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How Much Does the Clubface Open in the Backswing?

Beginning golfers have a lot to learn to understand the feel of a proper swing. Your grip, posture and backswing can affect how you well you accomplish the primary goal, which is to deliver the club face square to the target line with as much speed as possible into the ball. An early question among novice golfers is how much to rotate the forearms in the backswing. The more rotation, the more open the club face becomes.

Over-rotation

Players who over-rotate their forearms at the beginning of their backswing tend to pull the club sharply inside the target line. That opening move normally generates a loop in the swing, which means the downswing puts the clubhead on an outside-to-inside path, which results in a slice, a shot that moves left-to-right for right-handed golfers.

Under-Rotation

If a player fails to rotate his forearms enough to start the backswing, the club face tends to stay closed. That will normally result in a looped swing that is the reverse of starting with the club face too far open, with the downswing coming inside to outside. If the arms don't rotate the club back to square, the shot will head hard left for a right-handed player.

Takeaway

To check for proper rotation at takeaway, make sure the club face points to the ball as your hands move even with your trailing leg.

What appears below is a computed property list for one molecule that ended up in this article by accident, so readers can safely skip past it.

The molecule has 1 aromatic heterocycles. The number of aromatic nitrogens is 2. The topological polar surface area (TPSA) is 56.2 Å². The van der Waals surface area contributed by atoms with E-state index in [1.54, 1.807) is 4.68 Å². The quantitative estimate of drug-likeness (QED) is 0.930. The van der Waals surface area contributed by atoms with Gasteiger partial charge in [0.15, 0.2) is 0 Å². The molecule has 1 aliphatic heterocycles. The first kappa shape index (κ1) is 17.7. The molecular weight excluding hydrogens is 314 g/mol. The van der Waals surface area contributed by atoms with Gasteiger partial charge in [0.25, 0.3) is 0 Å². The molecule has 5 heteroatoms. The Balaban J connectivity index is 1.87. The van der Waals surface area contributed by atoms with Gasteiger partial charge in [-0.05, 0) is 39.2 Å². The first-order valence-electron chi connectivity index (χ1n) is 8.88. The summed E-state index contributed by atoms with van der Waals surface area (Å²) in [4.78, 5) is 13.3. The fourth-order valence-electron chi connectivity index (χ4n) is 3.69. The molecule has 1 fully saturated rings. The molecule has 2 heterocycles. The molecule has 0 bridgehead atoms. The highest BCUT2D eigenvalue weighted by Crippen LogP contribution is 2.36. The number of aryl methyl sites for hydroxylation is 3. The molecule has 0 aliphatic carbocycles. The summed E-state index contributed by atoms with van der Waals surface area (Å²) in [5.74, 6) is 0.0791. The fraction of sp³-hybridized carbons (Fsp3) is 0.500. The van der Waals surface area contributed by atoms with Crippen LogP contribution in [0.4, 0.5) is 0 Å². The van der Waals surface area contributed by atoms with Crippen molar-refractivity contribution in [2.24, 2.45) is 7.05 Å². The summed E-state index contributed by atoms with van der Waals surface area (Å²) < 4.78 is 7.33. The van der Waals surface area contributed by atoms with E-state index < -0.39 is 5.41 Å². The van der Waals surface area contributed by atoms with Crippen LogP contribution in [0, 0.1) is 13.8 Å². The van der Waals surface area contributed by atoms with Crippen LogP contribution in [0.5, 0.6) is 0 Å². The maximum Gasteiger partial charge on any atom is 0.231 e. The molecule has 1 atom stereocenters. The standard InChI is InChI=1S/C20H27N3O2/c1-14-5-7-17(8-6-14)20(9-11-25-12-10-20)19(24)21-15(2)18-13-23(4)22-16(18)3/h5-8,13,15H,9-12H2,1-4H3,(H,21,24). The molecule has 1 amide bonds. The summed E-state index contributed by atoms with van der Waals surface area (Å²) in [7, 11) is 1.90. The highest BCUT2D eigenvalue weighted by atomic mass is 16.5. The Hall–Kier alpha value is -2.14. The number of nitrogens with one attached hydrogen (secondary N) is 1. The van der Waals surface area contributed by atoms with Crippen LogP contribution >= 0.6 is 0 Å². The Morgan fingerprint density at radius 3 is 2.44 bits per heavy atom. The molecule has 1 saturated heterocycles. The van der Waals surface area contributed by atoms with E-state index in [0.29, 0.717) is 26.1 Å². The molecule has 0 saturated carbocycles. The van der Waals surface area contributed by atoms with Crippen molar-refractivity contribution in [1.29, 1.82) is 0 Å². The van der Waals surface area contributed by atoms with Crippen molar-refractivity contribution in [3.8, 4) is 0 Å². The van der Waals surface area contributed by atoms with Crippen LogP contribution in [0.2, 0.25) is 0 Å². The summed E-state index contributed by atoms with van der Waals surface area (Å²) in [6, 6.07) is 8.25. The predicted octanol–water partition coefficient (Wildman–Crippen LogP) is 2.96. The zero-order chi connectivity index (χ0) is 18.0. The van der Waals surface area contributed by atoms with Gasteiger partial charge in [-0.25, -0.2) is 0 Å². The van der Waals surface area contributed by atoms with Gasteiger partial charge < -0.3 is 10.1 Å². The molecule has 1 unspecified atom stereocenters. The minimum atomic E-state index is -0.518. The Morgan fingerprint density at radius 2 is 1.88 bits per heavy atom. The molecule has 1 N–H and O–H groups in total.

Top of Backswing

As you complete your backswing, the club face should be on a parallel plane as your swing plane. That means the club face shouldn't point directly to the sky, and the club head's toe shouldn't point directly at the ground. Another check at the top is to see if your lead hand -- left hand of right-handed players -- can support the club with just the thumb and smallest finger crooked around the shaft. If the club drops, it's not squared.

End Result

The best backswing varies by player, and all that matters is delivering the ball in "the slot," known as a slightly inside path as it approaches the ball. Jim Furyk , the 2010 Tour Championship and FedEx Cup winner, has a radical backswing loop that helps him accomplish this, while fellow competitor Matt Kuchar keeps his club on a similar plane throughout the backswing. At impact, they look much the same.

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About the Author

Jeff Rogers has edited and written since 1987 for the Associated Press, United Press International and six newspapers including "The Dallas Morning News," "The Washington Times" and "Dallas Times Herald." A Charlotte native who holds a bachelor's degree in journalism (news-editorial) from the University of South Carolina, Rogers has also worked as a technology analyst, sales executive and professional golf caddy.

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